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Weed control, management, ecology, and minutia
Comments:
by Donald Kuonen
on November 29, 2019 at 9:23 AM
I am interested in using surflan or other mitosis inhibitors to induce polyploidy in Hippeastrum seeds during germination. I have used colchicine before, which inhibits spindle fiber formation. Can you suggest any other chemicals, but more specifically, what concentrations might induce polyploidy but not kill the seeds?  
Thanks,  
Don Kuonen
Reply by Brad Hanson
on December 2, 2019 at 8:15 AM
Hi Don,  
I hadn't heard of using oryzalin (the active ingredient in Surflan)to induce polyploidy before but it sounded interesting. In a quick googlesearch, I ran across a number of sites that mentioned it's use among hobbiest plant breeders. One scientific paper (https://doi.org/10.1016/j.scienta.2014.09.014)compared colchicine (500 and 1000 μM) and oryzalin (11.5, 58 and 289 μM)so that might be a useful range to start with.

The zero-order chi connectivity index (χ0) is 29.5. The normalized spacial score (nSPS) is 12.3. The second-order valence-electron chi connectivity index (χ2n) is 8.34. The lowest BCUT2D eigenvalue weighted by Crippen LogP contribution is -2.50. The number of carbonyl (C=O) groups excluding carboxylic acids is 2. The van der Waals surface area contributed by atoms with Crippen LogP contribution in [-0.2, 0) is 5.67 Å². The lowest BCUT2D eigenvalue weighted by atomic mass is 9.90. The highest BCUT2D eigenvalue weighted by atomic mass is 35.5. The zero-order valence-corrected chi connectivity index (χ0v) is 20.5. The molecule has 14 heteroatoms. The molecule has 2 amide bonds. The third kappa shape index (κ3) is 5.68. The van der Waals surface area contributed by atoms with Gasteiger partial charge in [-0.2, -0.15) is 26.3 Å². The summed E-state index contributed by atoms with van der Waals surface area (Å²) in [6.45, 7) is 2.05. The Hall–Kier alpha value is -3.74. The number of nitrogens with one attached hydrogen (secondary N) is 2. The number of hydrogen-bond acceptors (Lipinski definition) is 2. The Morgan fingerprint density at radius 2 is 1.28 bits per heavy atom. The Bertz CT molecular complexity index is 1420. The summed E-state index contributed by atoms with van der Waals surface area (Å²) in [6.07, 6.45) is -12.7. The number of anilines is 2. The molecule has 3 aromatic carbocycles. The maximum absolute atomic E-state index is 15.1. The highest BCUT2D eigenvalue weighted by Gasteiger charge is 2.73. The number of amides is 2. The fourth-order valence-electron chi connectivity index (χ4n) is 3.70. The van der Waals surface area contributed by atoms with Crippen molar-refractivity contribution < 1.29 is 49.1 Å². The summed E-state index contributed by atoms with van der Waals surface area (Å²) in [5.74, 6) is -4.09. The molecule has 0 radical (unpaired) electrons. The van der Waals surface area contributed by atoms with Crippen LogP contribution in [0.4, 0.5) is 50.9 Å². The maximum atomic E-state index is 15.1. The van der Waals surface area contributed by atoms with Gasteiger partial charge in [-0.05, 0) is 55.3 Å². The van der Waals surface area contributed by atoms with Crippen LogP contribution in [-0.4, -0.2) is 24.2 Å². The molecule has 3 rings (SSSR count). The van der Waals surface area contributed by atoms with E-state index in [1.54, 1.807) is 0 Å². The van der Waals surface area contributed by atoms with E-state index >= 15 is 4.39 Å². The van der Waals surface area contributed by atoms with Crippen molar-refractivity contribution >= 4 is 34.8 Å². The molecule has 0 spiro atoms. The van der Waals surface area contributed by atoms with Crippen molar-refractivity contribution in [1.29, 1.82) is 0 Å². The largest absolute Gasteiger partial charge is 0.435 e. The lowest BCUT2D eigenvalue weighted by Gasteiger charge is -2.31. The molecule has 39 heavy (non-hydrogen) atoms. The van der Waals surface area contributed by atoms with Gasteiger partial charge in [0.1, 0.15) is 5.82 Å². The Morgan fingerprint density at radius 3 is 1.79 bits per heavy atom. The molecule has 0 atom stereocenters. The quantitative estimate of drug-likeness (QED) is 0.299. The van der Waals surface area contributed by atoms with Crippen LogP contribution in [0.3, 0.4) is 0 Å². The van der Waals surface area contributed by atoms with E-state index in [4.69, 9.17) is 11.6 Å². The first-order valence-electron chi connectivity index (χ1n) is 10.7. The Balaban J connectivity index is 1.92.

Note, for those readers who may be a few years out from their last plant genetics class, polyploidy is the case where an organism has more than 2 paired sets of chromosomes. Most animal cells and many plants are diploid (1 paired set) but polyploidy is fairly common in plants. Polyploid plants can be autopolyploid (basically duplicate sets of the same genome - which is what would happen the the case above) or allopolyploid (has several different genomes from progenitor species - like hexaploid bread wheat). Plants are pretty interesting!
 
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